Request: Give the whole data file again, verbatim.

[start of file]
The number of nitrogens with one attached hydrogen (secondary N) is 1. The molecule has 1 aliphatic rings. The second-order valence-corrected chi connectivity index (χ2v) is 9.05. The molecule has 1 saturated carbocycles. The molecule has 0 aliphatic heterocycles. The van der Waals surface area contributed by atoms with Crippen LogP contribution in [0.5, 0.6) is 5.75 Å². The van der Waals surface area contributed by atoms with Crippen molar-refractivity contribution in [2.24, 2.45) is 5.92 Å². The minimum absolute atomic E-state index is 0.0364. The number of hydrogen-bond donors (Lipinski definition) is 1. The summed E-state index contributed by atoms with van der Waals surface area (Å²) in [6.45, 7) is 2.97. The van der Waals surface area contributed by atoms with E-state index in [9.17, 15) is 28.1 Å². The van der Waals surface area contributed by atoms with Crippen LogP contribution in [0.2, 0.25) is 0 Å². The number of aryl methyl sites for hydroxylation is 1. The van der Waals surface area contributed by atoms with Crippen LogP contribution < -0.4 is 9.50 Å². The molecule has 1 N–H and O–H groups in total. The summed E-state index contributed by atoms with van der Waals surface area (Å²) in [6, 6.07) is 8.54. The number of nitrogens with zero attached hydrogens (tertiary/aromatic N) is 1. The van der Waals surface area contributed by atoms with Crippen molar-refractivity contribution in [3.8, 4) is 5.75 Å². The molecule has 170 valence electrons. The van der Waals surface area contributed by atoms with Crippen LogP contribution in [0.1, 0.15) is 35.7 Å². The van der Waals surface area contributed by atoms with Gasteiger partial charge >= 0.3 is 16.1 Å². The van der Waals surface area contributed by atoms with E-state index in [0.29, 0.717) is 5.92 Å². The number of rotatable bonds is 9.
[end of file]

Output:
The number of nitrogens with one attached hydrogen (secondary N) is 1. The molecule has 1 aliphatic rings. The second-order valence-corrected chi connectivity index (χ2v) is 9.05. The molecule has 1 saturated carbocycles. The molecule has 0 aliphatic heterocycles. The van der Waals surface area contributed by atoms with Crippen LogP contribution in [0.5, 0.6) is 5.75 Å². The van der Waals surface area contributed by atoms with Crippen molar-refractivity contribution in [2.24, 2.45) is 5.92 Å². The minimum absolute atomic E-state index is 0.0364. The number of hydrogen-bond donors (Lipinski definition) is 1. The summed E-state index contributed by atoms with van der Waals surface area (Å²) in [6.45, 7) is 2.97. The van der Waals surface area contributed by atoms with E-state index in [9.17, 15) is 28.1 Å². The van der Waals surface area contributed by atoms with Crippen LogP contribution in [0.2, 0.25) is 0 Å². The number of aryl methyl sites for hydroxylation is 1. The van der Waals surface area contributed by atoms with Crippen LogP contribution < -0.4 is 9.50 Å². The molecule has 1 N–H and O–H groups in total. The summed E-state index contributed by atoms with van der Waals surface area (Å²) in [6, 6.07) is 8.54. The number of nitrogens with zero attached hydrogens (tertiary/aromatic N) is 1. The van der Waals surface area contributed by atoms with Crippen molar-refractivity contribution in [3.8, 4) is 5.75 Å². The molecule has 170 valence electrons. The van der Waals surface area contributed by atoms with Crippen LogP contribution in [0.1, 0.15) is 35.7 Å². The van der Waals surface area contributed by atoms with Gasteiger partial charge >= 0.3 is 16.1 Å². The van der Waals surface area contributed by atoms with E-state index in [0.29, 0.717) is 5.92 Å². The number of rotatable bonds is 9.